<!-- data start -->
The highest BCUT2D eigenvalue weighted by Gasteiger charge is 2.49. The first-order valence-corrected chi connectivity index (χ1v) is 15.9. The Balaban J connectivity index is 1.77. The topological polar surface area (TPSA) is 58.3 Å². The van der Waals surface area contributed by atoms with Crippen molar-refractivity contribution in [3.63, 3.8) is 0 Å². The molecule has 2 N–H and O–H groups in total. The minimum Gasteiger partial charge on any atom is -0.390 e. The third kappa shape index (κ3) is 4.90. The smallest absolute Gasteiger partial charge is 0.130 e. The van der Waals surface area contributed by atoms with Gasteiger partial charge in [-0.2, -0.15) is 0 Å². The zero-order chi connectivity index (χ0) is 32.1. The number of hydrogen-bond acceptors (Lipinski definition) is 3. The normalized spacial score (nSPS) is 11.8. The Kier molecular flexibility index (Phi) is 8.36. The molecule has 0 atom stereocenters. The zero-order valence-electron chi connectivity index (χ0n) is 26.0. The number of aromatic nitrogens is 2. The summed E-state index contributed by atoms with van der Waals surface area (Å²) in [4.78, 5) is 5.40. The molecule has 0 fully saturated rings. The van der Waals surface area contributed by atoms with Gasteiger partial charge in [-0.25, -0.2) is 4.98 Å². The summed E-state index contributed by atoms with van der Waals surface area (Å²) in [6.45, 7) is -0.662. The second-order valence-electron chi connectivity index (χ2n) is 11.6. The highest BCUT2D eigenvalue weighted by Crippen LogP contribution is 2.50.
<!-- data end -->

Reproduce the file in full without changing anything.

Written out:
The highest BCUT2D eigenvalue weighted by Gasteiger charge is 2.49. The first-order valence-corrected chi connectivity index (χ1v) is 15.9. The Balaban J connectivity index is 1.77. The topological polar surface area (TPSA) is 58.3 Å². The van der Waals surface area contributed by atoms with Crippen molar-refractivity contribution in [3.63, 3.8) is 0 Å². The molecule has 2 N–H and O–H groups in total. The minimum Gasteiger partial charge on any atom is -0.390 e. The third kappa shape index (κ3) is 4.90. The smallest absolute Gasteiger partial charge is 0.130 e. The van der Waals surface area contributed by atoms with Gasteiger partial charge in [-0.2, -0.15) is 0 Å². The zero-order chi connectivity index (χ0) is 32.1. The number of hydrogen-bond acceptors (Lipinski definition) is 3. The normalized spacial score (nSPS) is 11.8. The Kier molecular flexibility index (Phi) is 8.36. The molecule has 0 atom stereocenters. The zero-order valence-electron chi connectivity index (χ0n) is 26.0. The number of aromatic nitrogens is 2. The summed E-state index contributed by atoms with van der Waals surface area (Å²) in [4.78, 5) is 5.40. The molecule has 0 fully saturated rings. The van der Waals surface area contributed by atoms with Gasteiger partial charge in [-0.25, -0.2) is 4.98 Å². The summed E-state index contributed by atoms with van der Waals surface area (Å²) in [6.45, 7) is -0.662. The second-order valence-electron chi connectivity index (χ2n) is 11.6. The highest BCUT2D eigenvalue weighted by Crippen LogP contribution is 2.50.